Join the TCF Team!
February 21, 2018 | Jennifer Vander Molen
Join the TCF Team!
If you're inspired by our mission to transform messy situations into opportunities for spiritual growth and witness, have administrative gifts and a strong attention to detail, you might be a great fit for us here at The Colossian Forum. We currently have an opening for a full-time Project and Administrative Coordinator in our Grand Rapids office. The key components of this position include: Communication with internal and external partners Database administration (Salesforce experience is a plus!) Event coordination Financial and office administration You can read more about the responsibilities, qualifications, and how to apply on our jobs page. Applications and cover letters will be accepted through February 28. And yes, we are serious about applicants including a cover letter with the resume.
The Magic of Entering Another's World
February 7, 2018 | Rob Barrett
The Magic of Entering Another's World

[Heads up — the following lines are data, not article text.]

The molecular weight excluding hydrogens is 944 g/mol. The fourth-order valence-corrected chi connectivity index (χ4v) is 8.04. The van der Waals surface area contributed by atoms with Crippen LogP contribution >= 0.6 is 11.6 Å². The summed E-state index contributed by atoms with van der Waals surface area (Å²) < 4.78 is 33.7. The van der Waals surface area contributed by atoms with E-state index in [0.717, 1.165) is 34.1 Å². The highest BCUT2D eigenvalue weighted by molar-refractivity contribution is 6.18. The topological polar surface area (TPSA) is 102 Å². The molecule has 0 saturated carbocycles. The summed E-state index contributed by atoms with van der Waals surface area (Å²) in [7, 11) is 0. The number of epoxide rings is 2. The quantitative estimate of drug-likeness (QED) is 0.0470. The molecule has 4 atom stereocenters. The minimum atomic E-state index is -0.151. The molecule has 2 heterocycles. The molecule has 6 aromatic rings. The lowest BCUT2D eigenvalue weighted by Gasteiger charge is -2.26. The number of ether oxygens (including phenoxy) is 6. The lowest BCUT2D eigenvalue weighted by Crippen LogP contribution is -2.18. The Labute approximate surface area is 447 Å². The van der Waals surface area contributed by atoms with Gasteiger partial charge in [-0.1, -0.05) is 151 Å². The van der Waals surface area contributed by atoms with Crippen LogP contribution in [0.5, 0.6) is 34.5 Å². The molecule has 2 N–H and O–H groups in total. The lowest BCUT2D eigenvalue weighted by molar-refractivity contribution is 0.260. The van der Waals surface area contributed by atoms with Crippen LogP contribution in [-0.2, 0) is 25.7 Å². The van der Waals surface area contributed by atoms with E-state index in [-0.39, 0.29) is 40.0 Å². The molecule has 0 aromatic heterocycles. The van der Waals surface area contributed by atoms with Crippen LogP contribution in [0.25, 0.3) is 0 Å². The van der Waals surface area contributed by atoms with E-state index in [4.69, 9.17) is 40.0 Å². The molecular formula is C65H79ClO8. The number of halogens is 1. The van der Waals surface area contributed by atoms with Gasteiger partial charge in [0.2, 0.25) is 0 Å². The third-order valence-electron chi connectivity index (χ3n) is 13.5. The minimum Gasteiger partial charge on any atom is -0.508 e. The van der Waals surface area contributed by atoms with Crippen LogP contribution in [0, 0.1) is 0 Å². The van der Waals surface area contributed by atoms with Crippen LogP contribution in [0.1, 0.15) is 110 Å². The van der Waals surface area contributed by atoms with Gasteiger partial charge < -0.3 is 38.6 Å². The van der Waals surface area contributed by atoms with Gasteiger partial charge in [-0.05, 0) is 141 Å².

One prospective Colossian Forum participant put it this way: “What will we do after I say my piece, he says I’m wrong, then he says his piece and I say he’s wrong?” Nobody wants to repeat the same, tired arguments yet again. Or worse, what about when there is absolutely nothing to talk about? “Evolution is established reality so stop saying it isn’t.” “The Bible clearly says homosexual activity is evil so I’m not listening.” End of story. No more discussion. What then? Beyond deadlocked arguments, these are seemingly inescapable mires of incomprehensibility. But we serve the Lord who demolishes dividing walls (Ephesians 2:14). Crossing the rubble of the demolition begins by desiring to see things—if even for a moment—through the other’s eyes. Or even to feel the weight of what so convinces the other. This moves toward the truth. It is the way of Jesus, who walked alongside Pharisees, tax collectors, and prostitutes. He brought them life where they were without leaving them there. Jesus invited people into His world by painting pictures of His kingdom that made sense in their world. Entering another’s world demands firm rootedness in my own. “Open-mindedness” to others is not intellectual laziness or confusion but sets me aside for a moment to care for another. And so we imitate Christ: “Value others above yourselves” (Philippians 2:3). Talking in Colossian Forums isn’t just about transferring information. It’s about visiting strange, new worlds where we kindle shared desire for truth, shared yearning for friendship and shared devotion to Jesus. Since these things are far beyond our grasp, we ask for God’s help…together. “Please open my brother’s eyes…and my heart,” we sometimes beg. Only then can we voice our frustration: “How can you think the way you do?” An honest question seeking an honest answer. Now we’re talking. There’s no magic for entering another’s world. It’s like any new friendship. We ask each other’s story. “How did you come to faith? What kind of church shaped you? When have you doubted? How have you suffered?” We talk about what we fear will go wrong if the other side wins. We talk about why we think the other is damaging the church and what we admire about each other. We pray for each other. And, yes, we talk about the complex questions and challenges that divide us. After we talk, we need to return to prayer. We give thanks for being drawn closer to God and one another. We repent of how we’ve wronged God and one another. We voice our hope that He will continue to hold all things together (Colossians 1:17). It’s hardly rocket science, but that’s the kind of talking across difference that keeps drawing us back for more.